A NEW homework policy will be rolled out at Law Primary School this month.

Instead of conventional homework, pupils at the North Berwick school will be given a range of ‘life skills’ tasks they can complete with their families.

It comes after headteacher Jill Wareham agreed last summer to a trial where pupils were not given any homework.

After that pilot project ended last October, a survey was carried out of pupils, parents and teachers to gather views and the results were revealed at a meeting of the school’s parent council last month.

Stacy Cathcart, co-chair of Law Primary Parent Council, explained where the idea of no traditional homework originated.

She said: “Last spring, a group of parents approached us with concerns about the amount of homework set by the school and questioned how much value it was to the children.

“Jill Wareham said that this was something educators were talking a lot about too and it was agreed that she would talk to the teachers, get their initial thoughts, and come back to the parent council.”

Mrs Cathcart said there had been a “huge response” to the survey, with more than 800 comments and 322 responses. Views were split but 80 per cent of pupils and parents felt the pilot had allowed them more time to do other things.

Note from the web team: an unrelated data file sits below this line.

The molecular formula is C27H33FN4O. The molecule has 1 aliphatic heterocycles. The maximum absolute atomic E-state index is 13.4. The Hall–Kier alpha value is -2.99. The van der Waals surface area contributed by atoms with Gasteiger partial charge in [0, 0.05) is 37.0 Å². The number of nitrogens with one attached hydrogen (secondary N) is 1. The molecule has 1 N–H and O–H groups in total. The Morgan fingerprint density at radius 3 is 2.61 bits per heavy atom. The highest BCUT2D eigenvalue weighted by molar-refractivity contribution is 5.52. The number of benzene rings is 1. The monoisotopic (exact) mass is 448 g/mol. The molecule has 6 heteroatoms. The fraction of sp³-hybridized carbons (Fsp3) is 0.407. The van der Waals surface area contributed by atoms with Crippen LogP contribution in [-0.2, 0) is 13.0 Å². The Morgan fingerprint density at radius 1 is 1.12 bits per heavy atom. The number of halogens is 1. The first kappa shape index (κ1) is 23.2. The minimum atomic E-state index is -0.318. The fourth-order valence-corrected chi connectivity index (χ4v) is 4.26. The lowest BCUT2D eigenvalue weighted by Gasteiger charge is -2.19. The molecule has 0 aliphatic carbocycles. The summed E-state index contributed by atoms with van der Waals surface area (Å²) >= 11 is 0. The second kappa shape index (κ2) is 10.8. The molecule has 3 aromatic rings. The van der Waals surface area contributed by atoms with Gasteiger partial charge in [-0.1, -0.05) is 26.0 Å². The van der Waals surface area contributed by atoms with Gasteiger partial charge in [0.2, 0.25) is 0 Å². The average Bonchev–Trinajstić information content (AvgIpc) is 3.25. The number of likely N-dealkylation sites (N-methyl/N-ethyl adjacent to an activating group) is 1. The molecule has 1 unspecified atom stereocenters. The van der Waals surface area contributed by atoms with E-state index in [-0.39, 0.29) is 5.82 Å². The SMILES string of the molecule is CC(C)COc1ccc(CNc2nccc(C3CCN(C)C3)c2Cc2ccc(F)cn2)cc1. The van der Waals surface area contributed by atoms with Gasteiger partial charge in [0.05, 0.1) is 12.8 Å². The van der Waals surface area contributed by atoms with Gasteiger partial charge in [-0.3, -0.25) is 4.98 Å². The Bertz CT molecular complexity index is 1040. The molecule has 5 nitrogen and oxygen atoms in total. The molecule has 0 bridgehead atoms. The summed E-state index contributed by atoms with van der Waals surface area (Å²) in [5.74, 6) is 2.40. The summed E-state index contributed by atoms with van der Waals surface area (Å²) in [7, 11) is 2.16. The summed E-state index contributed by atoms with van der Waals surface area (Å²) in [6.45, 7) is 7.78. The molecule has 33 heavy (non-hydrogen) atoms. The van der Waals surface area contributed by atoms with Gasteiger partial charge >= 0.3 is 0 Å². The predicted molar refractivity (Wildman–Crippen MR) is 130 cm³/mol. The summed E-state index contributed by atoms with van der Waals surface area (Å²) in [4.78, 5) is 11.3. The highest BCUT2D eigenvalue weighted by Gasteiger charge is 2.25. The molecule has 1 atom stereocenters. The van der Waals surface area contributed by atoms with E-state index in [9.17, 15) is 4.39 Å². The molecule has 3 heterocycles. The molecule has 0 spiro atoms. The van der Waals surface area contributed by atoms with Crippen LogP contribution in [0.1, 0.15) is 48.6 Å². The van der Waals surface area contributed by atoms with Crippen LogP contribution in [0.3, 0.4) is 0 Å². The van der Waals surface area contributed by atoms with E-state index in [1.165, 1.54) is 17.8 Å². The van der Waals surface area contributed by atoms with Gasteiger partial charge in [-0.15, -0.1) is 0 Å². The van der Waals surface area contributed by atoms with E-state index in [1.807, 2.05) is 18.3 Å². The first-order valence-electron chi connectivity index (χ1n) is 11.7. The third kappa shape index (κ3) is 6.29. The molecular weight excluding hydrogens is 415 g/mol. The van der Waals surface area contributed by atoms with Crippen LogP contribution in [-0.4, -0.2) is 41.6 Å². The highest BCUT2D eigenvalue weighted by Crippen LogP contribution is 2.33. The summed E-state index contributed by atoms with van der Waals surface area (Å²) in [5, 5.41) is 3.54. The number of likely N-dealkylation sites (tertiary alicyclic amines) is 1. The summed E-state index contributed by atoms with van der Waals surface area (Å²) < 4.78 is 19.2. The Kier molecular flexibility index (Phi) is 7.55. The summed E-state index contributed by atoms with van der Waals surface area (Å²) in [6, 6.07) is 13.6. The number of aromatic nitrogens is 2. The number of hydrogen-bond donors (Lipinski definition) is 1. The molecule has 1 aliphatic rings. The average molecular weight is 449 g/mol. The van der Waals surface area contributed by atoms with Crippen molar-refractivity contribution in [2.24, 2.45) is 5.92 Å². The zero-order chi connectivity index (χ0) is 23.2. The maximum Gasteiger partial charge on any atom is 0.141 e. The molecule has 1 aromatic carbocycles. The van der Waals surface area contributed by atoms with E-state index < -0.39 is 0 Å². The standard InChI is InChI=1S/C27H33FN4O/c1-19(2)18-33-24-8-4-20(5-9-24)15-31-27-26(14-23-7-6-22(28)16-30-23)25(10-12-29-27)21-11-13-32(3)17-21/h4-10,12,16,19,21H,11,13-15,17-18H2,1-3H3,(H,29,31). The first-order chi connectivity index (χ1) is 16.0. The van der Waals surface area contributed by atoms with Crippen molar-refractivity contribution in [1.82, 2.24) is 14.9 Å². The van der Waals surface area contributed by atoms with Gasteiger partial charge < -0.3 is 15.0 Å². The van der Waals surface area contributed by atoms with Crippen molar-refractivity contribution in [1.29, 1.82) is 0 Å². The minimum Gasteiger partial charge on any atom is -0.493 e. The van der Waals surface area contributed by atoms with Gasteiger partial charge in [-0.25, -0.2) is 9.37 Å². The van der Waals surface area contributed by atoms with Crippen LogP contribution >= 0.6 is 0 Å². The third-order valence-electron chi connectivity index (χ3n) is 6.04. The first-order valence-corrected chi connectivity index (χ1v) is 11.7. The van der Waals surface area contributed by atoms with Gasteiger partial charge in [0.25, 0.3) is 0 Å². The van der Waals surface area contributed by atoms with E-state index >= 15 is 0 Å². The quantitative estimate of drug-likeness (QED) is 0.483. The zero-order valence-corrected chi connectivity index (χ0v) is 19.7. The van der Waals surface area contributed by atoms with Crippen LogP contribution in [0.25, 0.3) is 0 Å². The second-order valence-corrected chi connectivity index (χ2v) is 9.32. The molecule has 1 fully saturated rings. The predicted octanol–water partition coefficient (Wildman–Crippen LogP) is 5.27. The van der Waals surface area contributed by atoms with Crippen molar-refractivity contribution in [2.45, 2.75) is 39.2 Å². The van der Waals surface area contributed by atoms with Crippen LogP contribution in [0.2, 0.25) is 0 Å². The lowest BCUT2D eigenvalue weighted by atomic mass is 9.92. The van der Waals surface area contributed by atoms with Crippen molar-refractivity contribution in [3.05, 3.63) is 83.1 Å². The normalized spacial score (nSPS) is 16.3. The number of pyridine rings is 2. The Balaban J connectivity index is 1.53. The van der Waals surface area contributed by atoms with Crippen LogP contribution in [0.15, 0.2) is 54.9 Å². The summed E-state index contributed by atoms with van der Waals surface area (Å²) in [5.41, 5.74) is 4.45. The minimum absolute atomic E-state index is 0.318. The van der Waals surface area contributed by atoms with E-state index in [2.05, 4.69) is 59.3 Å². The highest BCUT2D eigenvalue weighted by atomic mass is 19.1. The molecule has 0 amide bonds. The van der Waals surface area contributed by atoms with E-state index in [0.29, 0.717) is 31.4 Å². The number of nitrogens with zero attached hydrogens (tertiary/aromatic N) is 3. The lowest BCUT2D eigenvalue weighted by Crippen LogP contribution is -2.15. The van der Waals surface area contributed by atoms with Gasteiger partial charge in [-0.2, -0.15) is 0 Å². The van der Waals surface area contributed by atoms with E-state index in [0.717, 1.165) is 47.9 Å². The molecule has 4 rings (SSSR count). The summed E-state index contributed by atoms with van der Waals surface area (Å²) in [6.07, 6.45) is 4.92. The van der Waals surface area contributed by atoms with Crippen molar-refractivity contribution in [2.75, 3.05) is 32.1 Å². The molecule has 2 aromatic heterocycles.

“It was clear from the responses that opinion was very divided and we worked hard with Jill and the teachers to come up with a compromise,” she added.

Mrs Wareham told the Courier: “We want everyone to continue with their reading at home but we’ve come up with a chart of some tasks that pupils will be able to complete with their families.

“[The new policy] is designed to be flexible and reduce the stress on parents – most people who responded did not favour a return to the old homework method.”

As part of the school’s new home learning approach, maths and spelling booklets would be given to pupils to complete at home but would not be marked by teachers.

A life skills grid will also be given to pupils to complete and show to their teacher by the end of the term.

Any unfinished classwork pupils may have can also be taken home under the new scheme, which Mrs Wareham said had been drawn up “in partnership” with the parent council.

The proposals come into effect when pupils return from the February break next Tuesday.

Mrs Wareham was aware that some parents were concerned how pupils would cope when they move up to high school and their workload significantly increases.

She said Fraser McCallum, a depute headteacher at North Berwick High School, was due to attend the next parent council meeting on March 19 to discuss the issue.